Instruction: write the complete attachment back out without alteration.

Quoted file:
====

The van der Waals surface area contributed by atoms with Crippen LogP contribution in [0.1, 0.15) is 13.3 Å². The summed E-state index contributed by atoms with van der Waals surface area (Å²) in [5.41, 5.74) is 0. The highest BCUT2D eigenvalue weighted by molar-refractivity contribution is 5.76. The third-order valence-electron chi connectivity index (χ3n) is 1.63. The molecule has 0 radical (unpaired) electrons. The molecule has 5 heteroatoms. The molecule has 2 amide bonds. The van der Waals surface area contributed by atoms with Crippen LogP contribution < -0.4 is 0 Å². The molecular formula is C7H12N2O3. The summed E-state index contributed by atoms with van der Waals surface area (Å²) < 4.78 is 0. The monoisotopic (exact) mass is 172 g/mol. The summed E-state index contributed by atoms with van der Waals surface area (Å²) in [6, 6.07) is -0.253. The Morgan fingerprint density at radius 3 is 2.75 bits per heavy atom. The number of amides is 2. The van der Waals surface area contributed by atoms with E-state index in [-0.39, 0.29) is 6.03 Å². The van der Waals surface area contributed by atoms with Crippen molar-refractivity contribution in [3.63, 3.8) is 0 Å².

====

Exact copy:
The van der Waals surface area contributed by atoms with Crippen LogP contribution in [0.1, 0.15) is 13.3 Å². The summed E-state index contributed by atoms with van der Waals surface area (Å²) in [5.41, 5.74) is 0. The highest BCUT2D eigenvalue weighted by molar-refractivity contribution is 5.76. The third-order valence-electron chi connectivity index (χ3n) is 1.63. The molecule has 0 radical (unpaired) electrons. The molecule has 5 heteroatoms. The molecule has 2 amide bonds. The van der Waals surface area contributed by atoms with Crippen LogP contribution < -0.4 is 0 Å². The molecular formula is C7H12N2O3. The summed E-state index contributed by atoms with van der Waals surface area (Å²) < 4.78 is 0. The monoisotopic (exact) mass is 172 g/mol. The summed E-state index contributed by atoms with van der Waals surface area (Å²) in [6, 6.07) is -0.253. The Morgan fingerprint density at radius 3 is 2.75 bits per heavy atom. The number of amides is 2. The van der Waals surface area contributed by atoms with E-state index in [-0.39, 0.29) is 6.03 Å². The van der Waals surface area contributed by atoms with Crippen molar-refractivity contribution in [3.63, 3.8) is 0 Å².